In view of inequality (2), clearly, this is only possible when. In particular, has not to be even. But then the right-hand side of Equation (1) is always divisible by 16 but never the left-hand side, a contradiction. If, then the few remaining possibilities for can easily be ruled out by hand using Equation (1), Inequality (2), and Corollary 2.9.

Now, let us assume that. We recall that, and will distinguish in the following the case

First, let. We define with of order

induced by the Frobenius automorphism. Then, by Dedekind’s law, we can write

Defining, it can easily be calculated that, and has precisely distinct fixed points (cf. e.g., [[13] Ch. 6.4, Lemma 2]). As, we have therefore that for a flag fixed with by the definition of designs. On the other hand, every element of either fixes block, or commute block with block, thus the index. Clearly

Hence, we have

where. Thus, if we assume that acts already flag-transitively on, then we obtain

Then either and acts on flag-transitively, that is the case when; or and has exactly two orbits of equal length on the sets of flags. Then, proceeding similarly to the case for each orbit on the set of the flags, we have that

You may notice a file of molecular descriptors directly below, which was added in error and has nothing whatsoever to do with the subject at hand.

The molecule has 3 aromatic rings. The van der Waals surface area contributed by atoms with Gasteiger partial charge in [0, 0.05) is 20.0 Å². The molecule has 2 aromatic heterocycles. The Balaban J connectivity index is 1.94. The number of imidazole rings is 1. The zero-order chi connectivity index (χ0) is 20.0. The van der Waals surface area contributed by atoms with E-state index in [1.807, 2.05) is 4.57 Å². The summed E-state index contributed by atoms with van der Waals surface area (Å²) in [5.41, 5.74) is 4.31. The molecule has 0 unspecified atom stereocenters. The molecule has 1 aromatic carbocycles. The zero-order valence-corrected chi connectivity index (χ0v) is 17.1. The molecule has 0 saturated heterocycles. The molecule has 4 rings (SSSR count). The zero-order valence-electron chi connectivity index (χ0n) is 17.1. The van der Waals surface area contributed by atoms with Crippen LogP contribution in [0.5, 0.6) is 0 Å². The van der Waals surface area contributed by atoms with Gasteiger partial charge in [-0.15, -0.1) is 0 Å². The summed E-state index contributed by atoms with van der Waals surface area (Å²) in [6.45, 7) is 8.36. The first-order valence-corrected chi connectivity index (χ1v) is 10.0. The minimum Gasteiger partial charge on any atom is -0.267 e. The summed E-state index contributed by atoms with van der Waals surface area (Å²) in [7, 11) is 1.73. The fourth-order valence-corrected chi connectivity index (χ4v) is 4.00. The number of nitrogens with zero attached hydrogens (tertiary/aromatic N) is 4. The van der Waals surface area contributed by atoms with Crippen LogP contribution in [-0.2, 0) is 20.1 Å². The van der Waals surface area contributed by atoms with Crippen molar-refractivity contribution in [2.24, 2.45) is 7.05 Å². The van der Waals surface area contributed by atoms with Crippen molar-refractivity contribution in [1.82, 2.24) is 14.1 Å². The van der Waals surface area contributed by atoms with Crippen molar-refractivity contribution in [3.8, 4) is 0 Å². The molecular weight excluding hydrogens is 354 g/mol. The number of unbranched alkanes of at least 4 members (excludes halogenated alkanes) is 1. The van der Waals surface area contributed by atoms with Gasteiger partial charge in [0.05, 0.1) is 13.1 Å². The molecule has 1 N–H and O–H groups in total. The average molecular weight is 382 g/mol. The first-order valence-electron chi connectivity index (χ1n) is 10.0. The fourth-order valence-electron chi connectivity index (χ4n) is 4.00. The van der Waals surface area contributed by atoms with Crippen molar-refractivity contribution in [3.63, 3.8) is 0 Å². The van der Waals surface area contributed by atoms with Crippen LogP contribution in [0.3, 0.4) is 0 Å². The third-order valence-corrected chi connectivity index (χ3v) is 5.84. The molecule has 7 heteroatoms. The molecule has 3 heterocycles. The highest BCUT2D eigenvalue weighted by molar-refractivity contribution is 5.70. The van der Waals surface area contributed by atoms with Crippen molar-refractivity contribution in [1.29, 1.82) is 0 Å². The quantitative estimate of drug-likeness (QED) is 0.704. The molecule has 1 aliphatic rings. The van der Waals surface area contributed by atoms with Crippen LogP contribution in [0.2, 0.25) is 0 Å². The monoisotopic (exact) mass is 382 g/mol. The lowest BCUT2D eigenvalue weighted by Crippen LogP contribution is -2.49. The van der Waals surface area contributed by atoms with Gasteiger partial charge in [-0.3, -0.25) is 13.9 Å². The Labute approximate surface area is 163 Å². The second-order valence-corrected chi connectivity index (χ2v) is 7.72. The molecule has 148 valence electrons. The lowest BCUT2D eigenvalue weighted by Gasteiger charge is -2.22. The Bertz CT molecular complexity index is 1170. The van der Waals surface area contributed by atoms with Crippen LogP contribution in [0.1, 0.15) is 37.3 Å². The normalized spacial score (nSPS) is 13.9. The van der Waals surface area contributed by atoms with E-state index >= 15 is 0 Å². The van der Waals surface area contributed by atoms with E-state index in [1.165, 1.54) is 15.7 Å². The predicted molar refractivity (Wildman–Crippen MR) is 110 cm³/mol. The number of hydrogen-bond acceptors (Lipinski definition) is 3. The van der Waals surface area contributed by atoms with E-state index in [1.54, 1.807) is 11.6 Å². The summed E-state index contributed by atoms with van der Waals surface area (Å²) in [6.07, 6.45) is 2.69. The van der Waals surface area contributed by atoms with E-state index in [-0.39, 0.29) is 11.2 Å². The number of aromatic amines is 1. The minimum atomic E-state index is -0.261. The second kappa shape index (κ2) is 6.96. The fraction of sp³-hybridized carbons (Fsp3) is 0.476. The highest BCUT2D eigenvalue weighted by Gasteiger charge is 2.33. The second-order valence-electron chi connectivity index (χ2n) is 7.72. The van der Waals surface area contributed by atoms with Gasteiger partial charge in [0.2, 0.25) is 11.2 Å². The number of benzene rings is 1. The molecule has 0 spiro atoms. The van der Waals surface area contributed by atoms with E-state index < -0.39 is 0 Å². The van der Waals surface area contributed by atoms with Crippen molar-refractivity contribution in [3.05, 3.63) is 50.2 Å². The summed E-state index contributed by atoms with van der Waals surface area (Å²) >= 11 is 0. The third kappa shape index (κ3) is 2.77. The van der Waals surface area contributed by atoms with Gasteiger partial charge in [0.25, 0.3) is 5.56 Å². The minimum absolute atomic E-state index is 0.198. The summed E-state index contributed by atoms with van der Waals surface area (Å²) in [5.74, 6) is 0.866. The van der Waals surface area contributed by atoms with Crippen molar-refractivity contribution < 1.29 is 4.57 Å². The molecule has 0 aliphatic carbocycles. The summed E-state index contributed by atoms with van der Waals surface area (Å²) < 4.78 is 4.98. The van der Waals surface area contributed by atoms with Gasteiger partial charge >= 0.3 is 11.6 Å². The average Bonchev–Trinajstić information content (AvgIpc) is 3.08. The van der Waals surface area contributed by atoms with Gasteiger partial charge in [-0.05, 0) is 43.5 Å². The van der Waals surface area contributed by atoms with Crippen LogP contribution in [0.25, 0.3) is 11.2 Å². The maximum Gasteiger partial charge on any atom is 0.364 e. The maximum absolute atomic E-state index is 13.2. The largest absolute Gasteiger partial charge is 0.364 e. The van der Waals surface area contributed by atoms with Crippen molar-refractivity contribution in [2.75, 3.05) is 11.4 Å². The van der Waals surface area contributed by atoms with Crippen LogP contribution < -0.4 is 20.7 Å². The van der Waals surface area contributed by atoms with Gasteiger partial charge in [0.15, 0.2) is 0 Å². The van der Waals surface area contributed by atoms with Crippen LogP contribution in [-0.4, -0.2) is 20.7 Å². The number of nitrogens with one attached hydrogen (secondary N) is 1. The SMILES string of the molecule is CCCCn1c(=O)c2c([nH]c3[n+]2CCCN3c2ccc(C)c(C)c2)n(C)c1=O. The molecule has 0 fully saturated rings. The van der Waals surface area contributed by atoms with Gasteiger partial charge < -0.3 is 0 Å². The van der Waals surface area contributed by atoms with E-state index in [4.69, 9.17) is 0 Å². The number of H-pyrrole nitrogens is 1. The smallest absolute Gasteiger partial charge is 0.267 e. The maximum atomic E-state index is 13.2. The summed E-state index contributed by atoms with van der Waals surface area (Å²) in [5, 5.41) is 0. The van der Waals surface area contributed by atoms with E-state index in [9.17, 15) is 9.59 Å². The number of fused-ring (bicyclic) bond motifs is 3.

Using again


We obtain


If we assume that, then again


and thus

but this is impossible. The few remaining possibilities for can again easily be ruled out by hand.

Now, let then, clearly, and we have. If we assume that is the subgroup of for a flag, then we have and as clearly, we can apply Equation. Thus, must also be flagtransitive, which has already been considered. Therefore, we assume that is not the subgroup of. Let

be a prime divisor of. As the normal subgroup of index

has precisely distinct fix points, we have for a flag fixed with by the definition of designs. It can then be deduced that for some Since if we assume for that there exists a further prime divisor of with, then

and are both subgroups of by the flag-transitivity of, and hence, a contradiction. Furthermore, as is not the subgroup of

. We may, by applying Dedekind’s law, assume that

Thus, by Remark 2.8, we obtain

More precisely:

(A) if,

(B) if,

As far as condition (A) is concerned, we may argue exactly as in the earlier case. Thus, only condition (B) remains. If is a power of 2, then Remark 2.8 gives

with. In particular, must divide, and we may proceed similarly as in the case, yielding a contradiction.

The case may be treated as the case.

Case (3):

By Corollary 2.7, we get for or 12, and or 8 for or 24, and the very small number of cases for can easily be eliminated by hand using Corollary 2.9 and Remark 2.8.

Case (4):

As in case (3), for, we have in view of Corollary 2.7, a contradiction since no 6-(12, 7, 2) design can exist by Corollary 2.9. This completes the proof of the Main Theorem.


The authors thank the referees for their valuable comments and suggestions on this paper.

Conflicts of Interest

The authors declare no conflicts of interest.